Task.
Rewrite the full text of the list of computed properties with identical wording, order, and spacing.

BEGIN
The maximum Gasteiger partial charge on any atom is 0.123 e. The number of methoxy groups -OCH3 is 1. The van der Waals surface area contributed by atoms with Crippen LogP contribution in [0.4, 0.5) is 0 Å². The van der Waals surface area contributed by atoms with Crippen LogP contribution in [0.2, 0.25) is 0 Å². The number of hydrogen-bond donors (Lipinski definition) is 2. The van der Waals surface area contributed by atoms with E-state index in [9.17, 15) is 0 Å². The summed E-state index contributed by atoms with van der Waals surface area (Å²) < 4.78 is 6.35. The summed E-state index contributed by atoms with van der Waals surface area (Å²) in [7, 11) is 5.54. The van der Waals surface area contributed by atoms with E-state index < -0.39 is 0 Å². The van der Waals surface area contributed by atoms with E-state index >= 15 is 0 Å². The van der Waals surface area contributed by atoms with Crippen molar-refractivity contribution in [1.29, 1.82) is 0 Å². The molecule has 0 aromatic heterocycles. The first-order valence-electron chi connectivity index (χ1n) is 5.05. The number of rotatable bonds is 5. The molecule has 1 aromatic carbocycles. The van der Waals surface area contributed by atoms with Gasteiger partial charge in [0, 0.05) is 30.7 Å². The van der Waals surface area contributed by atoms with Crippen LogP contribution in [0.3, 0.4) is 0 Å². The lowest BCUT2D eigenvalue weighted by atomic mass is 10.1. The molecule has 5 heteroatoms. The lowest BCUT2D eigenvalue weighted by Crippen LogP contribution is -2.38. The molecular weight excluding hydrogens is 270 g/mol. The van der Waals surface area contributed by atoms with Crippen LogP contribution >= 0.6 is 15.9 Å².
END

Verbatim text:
The maximum Gasteiger partial charge on any atom is 0.123 e. The number of methoxy groups -OCH3 is 1. The van der Waals surface area contributed by atoms with Crippen LogP contribution in [0.4, 0.5) is 0 Å². The van der Waals surface area contributed by atoms with Crippen LogP contribution in [0.2, 0.25) is 0 Å². The number of hydrogen-bond donors (Lipinski definition) is 2. The van der Waals surface area contributed by atoms with E-state index in [9.17, 15) is 0 Å². The summed E-state index contributed by atoms with van der Waals surface area (Å²) < 4.78 is 6.35. The summed E-state index contributed by atoms with van der Waals surface area (Å²) in [7, 11) is 5.54. The van der Waals surface area contributed by atoms with E-state index < -0.39 is 0 Å². The van der Waals surface area contributed by atoms with E-state index >= 15 is 0 Å². The van der Waals surface area contributed by atoms with Crippen molar-refractivity contribution in [1.29, 1.82) is 0 Å². The molecule has 0 aromatic heterocycles. The first-order valence-electron chi connectivity index (χ1n) is 5.05. The number of rotatable bonds is 5. The molecule has 1 aromatic carbocycles. The van der Waals surface area contributed by atoms with Gasteiger partial charge in [0, 0.05) is 30.7 Å². The van der Waals surface area contributed by atoms with Crippen LogP contribution in [0.3, 0.4) is 0 Å². The lowest BCUT2D eigenvalue weighted by atomic mass is 10.1. The molecule has 5 heteroatoms. The lowest BCUT2D eigenvalue weighted by Crippen LogP contribution is -2.38. The molecular weight excluding hydrogens is 270 g/mol. The van der Waals surface area contributed by atoms with Crippen LogP contribution >= 0.6 is 15.9 Å².